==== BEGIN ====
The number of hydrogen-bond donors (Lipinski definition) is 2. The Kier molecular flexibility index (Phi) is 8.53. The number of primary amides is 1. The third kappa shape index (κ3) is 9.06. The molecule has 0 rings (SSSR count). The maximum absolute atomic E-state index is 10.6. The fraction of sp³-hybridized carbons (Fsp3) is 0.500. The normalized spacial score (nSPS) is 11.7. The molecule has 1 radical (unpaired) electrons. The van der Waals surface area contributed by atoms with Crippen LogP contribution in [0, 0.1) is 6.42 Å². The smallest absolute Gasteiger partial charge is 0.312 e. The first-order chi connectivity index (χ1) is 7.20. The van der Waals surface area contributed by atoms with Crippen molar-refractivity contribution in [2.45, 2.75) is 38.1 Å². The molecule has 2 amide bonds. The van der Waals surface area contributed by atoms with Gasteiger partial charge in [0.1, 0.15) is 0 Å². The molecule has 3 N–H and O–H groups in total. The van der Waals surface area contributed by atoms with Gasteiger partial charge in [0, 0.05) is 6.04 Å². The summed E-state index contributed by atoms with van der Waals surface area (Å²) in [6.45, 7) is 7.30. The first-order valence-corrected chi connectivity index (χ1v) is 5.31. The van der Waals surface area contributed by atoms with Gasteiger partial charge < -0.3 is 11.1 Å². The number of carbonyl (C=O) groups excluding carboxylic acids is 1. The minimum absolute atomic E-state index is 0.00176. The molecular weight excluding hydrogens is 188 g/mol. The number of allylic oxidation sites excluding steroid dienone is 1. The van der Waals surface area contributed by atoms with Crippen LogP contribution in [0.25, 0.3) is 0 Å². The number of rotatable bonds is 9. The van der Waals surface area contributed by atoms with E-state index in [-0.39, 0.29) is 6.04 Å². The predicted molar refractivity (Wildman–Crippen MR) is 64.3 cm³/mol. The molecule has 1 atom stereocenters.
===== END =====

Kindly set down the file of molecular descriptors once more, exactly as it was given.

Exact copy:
The number of hydrogen-bond donors (Lipinski definition) is 2. The Kier molecular flexibility index (Phi) is 8.53. The number of primary amides is 1. The third kappa shape index (κ3) is 9.06. The molecule has 0 rings (SSSR count). The maximum absolute atomic E-state index is 10.6. The fraction of sp³-hybridized carbons (Fsp3) is 0.500. The normalized spacial score (nSPS) is 11.7. The molecule has 1 radical (unpaired) electrons. The van der Waals surface area contributed by atoms with Crippen LogP contribution in [0, 0.1) is 6.42 Å². The smallest absolute Gasteiger partial charge is 0.312 e. The first-order chi connectivity index (χ1) is 7.20. The van der Waals surface area contributed by atoms with Crippen molar-refractivity contribution in [2.45, 2.75) is 38.1 Å². The molecule has 2 amide bonds. The van der Waals surface area contributed by atoms with Gasteiger partial charge in [0.1, 0.15) is 0 Å². The molecule has 3 N–H and O–H groups in total. The van der Waals surface area contributed by atoms with Gasteiger partial charge in [0, 0.05) is 6.04 Å². The summed E-state index contributed by atoms with van der Waals surface area (Å²) in [6.45, 7) is 7.30. The first-order valence-corrected chi connectivity index (χ1v) is 5.31. The van der Waals surface area contributed by atoms with Gasteiger partial charge < -0.3 is 11.1 Å². The number of carbonyl (C=O) groups excluding carboxylic acids is 1. The minimum absolute atomic E-state index is 0.00176. The molecular weight excluding hydrogens is 188 g/mol. The number of allylic oxidation sites excluding steroid dienone is 1. The van der Waals surface area contributed by atoms with Crippen LogP contribution in [0.25, 0.3) is 0 Å². The number of rotatable bonds is 9. The van der Waals surface area contributed by atoms with E-state index in [-0.39, 0.29) is 6.04 Å². The predicted molar refractivity (Wildman–Crippen MR) is 64.3 cm³/mol. The molecule has 1 atom stereocenters.